Advice: How can I handle the ups and downs and fluctuating income in my sales job?

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Dear Quota Team, 

Not sure if anyone has asked this before, but what’s your best advice for how to handle the uncertainty of sales? I’m coming up on my second year in B2B manufacturing sales, and I’m making more than I did at my previous job (basically customer service), but I can’t stand the ups and downs of my income. 

My company gives us a small base, which is nice, but I’d say about two-thirds of my total income comes from commissions. Some months I do really well, but other months are leaner, and occasionally, I’ll only make my base (our company has a minimum revenue threshold to get any commission). 

I have a family, and my wife works part time but I’m basically the breadwinner, and I’m always stressed that I’m not gonna make enough to cover our bills even though overall my income is higher than it used to be. What do other people do in order to not let the uncertainty get to them. It’s a big source of stress for me. Any help is appreciated. 

Stressed in the Northeast


Dear Stressed, 

That’s the funny thing about working in sales: sometimes, it can feel like you’re all over the place because your income comes in strange increments, but at the end of the year (with some small exceptions) you almost always make more than you would in a comparable non-sales role.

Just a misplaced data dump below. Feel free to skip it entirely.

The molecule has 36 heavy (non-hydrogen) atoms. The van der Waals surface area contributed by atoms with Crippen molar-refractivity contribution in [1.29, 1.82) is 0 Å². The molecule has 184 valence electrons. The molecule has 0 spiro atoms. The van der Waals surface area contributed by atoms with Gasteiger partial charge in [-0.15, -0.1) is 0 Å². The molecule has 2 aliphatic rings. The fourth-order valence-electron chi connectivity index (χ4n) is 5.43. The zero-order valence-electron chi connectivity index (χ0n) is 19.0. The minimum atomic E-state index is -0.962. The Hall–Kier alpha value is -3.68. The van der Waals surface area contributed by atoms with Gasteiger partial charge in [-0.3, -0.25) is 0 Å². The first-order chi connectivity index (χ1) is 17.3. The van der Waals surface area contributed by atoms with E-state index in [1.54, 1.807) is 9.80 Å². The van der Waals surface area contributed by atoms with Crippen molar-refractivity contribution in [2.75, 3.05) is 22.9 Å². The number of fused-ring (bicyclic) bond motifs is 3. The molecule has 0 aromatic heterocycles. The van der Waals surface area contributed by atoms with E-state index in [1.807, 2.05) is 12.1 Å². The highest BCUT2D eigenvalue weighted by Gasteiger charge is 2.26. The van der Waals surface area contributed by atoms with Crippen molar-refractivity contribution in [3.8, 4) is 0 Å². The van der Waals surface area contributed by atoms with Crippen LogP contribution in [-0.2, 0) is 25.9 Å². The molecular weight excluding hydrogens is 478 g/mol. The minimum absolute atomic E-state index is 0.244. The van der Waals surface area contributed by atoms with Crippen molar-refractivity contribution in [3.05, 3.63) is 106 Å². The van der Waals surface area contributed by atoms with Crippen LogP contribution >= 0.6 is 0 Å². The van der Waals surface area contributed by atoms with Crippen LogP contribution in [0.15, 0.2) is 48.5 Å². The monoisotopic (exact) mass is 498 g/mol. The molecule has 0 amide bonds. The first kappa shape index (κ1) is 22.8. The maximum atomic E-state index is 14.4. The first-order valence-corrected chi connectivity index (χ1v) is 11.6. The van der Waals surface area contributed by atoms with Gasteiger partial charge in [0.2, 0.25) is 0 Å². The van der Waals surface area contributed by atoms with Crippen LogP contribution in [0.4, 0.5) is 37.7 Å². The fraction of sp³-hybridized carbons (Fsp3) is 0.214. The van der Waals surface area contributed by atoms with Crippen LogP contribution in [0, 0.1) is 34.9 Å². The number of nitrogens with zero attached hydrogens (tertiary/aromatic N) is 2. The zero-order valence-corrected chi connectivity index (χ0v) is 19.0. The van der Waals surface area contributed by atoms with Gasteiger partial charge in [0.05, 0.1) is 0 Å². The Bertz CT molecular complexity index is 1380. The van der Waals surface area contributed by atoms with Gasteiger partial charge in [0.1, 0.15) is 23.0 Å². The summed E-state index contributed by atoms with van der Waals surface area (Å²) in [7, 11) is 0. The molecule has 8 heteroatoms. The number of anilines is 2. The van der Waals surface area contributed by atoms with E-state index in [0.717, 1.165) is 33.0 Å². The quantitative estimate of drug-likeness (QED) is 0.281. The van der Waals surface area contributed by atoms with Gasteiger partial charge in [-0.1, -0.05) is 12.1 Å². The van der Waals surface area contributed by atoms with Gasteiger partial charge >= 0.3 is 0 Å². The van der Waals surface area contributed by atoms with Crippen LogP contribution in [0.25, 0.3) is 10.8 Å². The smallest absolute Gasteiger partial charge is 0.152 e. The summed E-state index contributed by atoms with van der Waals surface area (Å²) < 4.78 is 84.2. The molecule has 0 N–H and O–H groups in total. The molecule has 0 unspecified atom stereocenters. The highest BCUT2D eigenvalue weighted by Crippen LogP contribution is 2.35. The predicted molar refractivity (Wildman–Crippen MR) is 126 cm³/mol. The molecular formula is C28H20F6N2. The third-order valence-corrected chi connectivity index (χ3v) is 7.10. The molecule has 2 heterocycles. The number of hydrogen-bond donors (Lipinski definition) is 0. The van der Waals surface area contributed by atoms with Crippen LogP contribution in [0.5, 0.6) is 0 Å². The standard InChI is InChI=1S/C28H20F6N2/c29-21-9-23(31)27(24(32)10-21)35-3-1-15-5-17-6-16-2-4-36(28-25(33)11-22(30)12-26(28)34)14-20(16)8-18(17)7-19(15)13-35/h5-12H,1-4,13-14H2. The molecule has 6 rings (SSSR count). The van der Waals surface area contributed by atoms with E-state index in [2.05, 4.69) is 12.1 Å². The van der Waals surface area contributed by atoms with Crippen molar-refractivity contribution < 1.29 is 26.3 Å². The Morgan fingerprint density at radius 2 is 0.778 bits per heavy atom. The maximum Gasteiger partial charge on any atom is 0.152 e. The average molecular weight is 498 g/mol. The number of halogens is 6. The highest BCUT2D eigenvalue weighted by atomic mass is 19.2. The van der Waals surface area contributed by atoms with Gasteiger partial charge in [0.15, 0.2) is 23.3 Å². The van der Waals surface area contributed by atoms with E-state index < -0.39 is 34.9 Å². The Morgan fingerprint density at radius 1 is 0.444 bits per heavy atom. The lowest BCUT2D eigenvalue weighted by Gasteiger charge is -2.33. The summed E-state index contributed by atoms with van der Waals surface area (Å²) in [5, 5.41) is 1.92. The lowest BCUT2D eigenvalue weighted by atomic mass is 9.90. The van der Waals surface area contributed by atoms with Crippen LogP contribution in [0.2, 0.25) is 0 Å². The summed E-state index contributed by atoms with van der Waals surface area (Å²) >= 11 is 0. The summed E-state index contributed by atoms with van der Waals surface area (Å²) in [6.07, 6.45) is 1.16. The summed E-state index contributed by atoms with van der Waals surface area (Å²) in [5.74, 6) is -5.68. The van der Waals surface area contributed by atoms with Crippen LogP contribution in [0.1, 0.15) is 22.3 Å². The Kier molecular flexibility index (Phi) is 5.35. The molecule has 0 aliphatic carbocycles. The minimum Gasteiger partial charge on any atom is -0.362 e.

The problem here isn’t with sales, it’s with your perception, and (possibly) with your money management skills. So if you want to stay in sales (you should) and ease some of your anxiety, you need to work on both. 

First: the perception. Here’s an idea, take your 2021 W2 and divide your total wages by 52. This is how much you averaged per week last year. Assuming you’re on track to do just as well this year as you did last year, this is at least the amount of money you should have coming in per week (on average). 

Your money management skills (which we know nothing about) will take a lot more work on your part. Salespeople aren’t exactly known for their frugality (though that doesn’t apply to everyone). In any case, if you work on your budgeting and planning, then you won’t worry as much about the natural ups and downs of selling. Calculate your monthly base pay, and allocate that money toward fixed bills like your rent or mortgage, car payments, etc. Oh, and much of your anxiety would be alleviated by building up an emergency fund with at least 6 months of living expenses saved up. 

But at the end of the day, you’ll have to accept the fact that sales comes with uncertainty – that’s just the way it is. Your best bet is to stop fighting it and embrace the ride. There are no guarantees in sales, but unless you’re terrible at it (or absolutely hate it), you’ll make a great living. So stop worrying about the next commission check and start working toward making it a big one!

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